4 Lessons I Learned from Doing Usability Studies with International Audience
TL;DR: Over-preparation and building connections
Doing user research with international audience is both a challenge and a privilege. I’d like to share a few things I learned through my personal experiences in the past few months. I hope it proves helpful to anyone in the future in the same shoes.
1. Figure out logistics thoroughly and well in advance.
This should be a no brainer, but too often, I see people not planning enough or only do it at the last minute before the sessions start. Aside from your typical preparations like testing materials, multiple reminders, NDAs, and compensations, the long-distance nature of testing participants overseas requires more considerations: Can your participants access your app/website in their regions or countries? Can you find a place that’s quiet enough with a reasonably good signal (and are the labs available when doing tests out of regular hours in your participants’ time zone)? What are some of the local regulations to be aware of? Which currency should the compensation be provided in (and in what format)? What is the backup plan if something goes wrong? And does your Skype account have enough credits to last the whole session (yes, this too)? Basically, you need to be more prepared for this type of testing because there are more variables present. Testing is expensive both time-wise and money-wise. You don’t want to waste any of your testing sessions for being underprepared.
2. Explain “Think Aloud” at least twice. With Examples. That are relevant to your audience.
Actually, this applies to any research methods that your particular audience may find foreign. I mentioned the “Think Aloud” protocol because it is one of the more popular methods. During my testing with a culturally reserved audience, I had to repeatedly remind my participants how to “think aloud” throughout the session with examples that related to them and to encourage them to articulate their thoughts freely. This also implies that you as the researcher must know when to push and when to keep quiet. Relatedly, do look up how to say UX jargons like prototypes in the targeted language; otherwise, it could lead to inconsistency and inaccuracy (and makes your team look unprofessional). Fortunately, once you have learned how to handle these audience-specific cases, the research moves forward much more smoothly.
3. Hold on to your good participants! And ask them to refer candidates.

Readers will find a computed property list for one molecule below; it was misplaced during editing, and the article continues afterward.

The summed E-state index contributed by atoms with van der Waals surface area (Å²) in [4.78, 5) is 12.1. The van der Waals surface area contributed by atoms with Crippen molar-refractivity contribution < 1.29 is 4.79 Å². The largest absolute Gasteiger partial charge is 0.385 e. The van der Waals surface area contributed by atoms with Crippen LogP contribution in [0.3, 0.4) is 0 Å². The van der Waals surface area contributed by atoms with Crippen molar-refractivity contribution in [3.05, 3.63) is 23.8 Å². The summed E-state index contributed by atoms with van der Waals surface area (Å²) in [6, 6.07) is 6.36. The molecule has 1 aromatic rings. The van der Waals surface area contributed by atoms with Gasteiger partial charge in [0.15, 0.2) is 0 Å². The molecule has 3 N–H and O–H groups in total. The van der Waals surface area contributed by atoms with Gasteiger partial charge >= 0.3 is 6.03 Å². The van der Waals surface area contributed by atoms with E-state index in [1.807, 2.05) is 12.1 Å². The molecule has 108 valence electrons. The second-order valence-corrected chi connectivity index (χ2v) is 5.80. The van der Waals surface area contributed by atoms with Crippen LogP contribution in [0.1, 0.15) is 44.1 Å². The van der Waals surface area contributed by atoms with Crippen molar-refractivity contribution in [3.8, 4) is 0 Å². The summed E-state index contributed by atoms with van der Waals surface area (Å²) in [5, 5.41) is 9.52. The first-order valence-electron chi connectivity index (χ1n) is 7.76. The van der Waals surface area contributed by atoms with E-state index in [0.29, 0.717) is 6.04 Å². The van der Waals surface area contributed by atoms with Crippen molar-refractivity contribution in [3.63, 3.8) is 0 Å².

One particular challenge about testing users remotely is that you have few local resources for recruiting and screening participants. Besides the traditional recruitment venues, ask your participants to help when you see fit. Good participants invite good participants. And by good, I don’t mean people that only talk about good things about your product (obviously). I mean they fit in your target audience group well and are open to giving honest feedback. These participants could even become your first group of real users. Bonus brownie points!
4. Coach your colleagues on doing usability testing sessions.
This tip is especially important if you work at a smaller company, or if you are the first (and possibly the only) professionally trained UX researcher. Because of the time difference with the users and being Agile, my team usually schedules all tests on a weeknight for every sprint. Technically, I could have just increased the time I spent testing with users. But let’s be honest, doing 6 back-to-back sessions in one sitting isn’t most ideal scenario (they can run until after midnight). I realized this quickly a few rounds into the sprint. It was not sustainable or scalable. Upon noting this, I encouraged other teammates to practice conducting usability research, while I observed and gave suggestions when necessary. Sure, the training might take extra time, but it pays off in the long term. And the good thing is, usually there is already someone on your team that wants to talk with users directly or just learn more about user research. In my case, I was able to prepare a designer and a content strategist to lead the testing sessions a few times. On the one hand, I expedited the research process; on the other hand, I too grow as a researcher when I coach and guide new people.
Whew, that’s it for now! I’d love to hear what you think about these tips and would appreciate any additional ones! I will keep updating with the latest learning as I advance in my UX career.
P.S. Shout out to the Junior UX Community members for providing great feedback for this article.